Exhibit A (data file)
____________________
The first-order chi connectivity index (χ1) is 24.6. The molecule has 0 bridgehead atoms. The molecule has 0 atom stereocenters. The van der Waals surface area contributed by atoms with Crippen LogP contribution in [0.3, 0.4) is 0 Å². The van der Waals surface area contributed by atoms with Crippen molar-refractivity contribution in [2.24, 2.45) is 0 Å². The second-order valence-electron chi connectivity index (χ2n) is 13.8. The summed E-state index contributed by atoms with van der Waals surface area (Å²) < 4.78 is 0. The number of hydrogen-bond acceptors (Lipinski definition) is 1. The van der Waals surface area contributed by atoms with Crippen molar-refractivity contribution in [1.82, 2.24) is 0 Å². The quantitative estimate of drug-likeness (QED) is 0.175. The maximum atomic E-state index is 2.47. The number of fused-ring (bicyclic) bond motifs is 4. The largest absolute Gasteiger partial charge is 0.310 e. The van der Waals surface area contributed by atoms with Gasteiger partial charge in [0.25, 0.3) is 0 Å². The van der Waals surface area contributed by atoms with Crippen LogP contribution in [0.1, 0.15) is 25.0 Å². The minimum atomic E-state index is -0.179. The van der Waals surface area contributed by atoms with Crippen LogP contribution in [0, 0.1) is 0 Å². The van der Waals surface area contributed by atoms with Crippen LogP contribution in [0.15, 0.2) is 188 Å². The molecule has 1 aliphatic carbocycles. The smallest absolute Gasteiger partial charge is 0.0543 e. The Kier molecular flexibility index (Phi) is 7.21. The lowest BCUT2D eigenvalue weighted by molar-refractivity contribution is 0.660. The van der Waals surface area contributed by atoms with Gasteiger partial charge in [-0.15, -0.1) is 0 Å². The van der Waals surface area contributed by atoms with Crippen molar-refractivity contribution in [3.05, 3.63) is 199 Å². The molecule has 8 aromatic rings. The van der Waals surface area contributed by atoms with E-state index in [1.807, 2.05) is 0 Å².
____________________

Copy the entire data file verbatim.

The first-order chi connectivity index (χ1) is 24.6. The molecule has 0 bridgehead atoms. The molecule has 0 atom stereocenters. The van der Waals surface area contributed by atoms with Crippen LogP contribution in [0.3, 0.4) is 0 Å². The van der Waals surface area contributed by atoms with Crippen molar-refractivity contribution in [2.24, 2.45) is 0 Å². The second-order valence-electron chi connectivity index (χ2n) is 13.8. The summed E-state index contributed by atoms with van der Waals surface area (Å²) < 4.78 is 0. The number of hydrogen-bond acceptors (Lipinski definition) is 1. The van der Waals surface area contributed by atoms with Crippen molar-refractivity contribution in [1.82, 2.24) is 0 Å². The quantitative estimate of drug-likeness (QED) is 0.175. The maximum atomic E-state index is 2.47. The number of fused-ring (bicyclic) bond motifs is 4. The largest absolute Gasteiger partial charge is 0.310 e. The van der Waals surface area contributed by atoms with Gasteiger partial charge in [0.25, 0.3) is 0 Å². The van der Waals surface area contributed by atoms with Crippen LogP contribution in [0.1, 0.15) is 25.0 Å². The minimum atomic E-state index is -0.179. The van der Waals surface area contributed by atoms with Crippen LogP contribution in [0, 0.1) is 0 Å². The van der Waals surface area contributed by atoms with Crippen LogP contribution in [0.15, 0.2) is 188 Å². The molecule has 1 aliphatic carbocycles. The smallest absolute Gasteiger partial charge is 0.0543 e. The Kier molecular flexibility index (Phi) is 7.21. The lowest BCUT2D eigenvalue weighted by molar-refractivity contribution is 0.660. The van der Waals surface area contributed by atoms with Gasteiger partial charge in [-0.15, -0.1) is 0 Å². The van der Waals surface area contributed by atoms with Crippen molar-refractivity contribution in [3.05, 3.63) is 199 Å². The molecule has 8 aromatic rings. The van der Waals surface area contributed by atoms with E-state index in [1.807, 2.05) is 0 Å².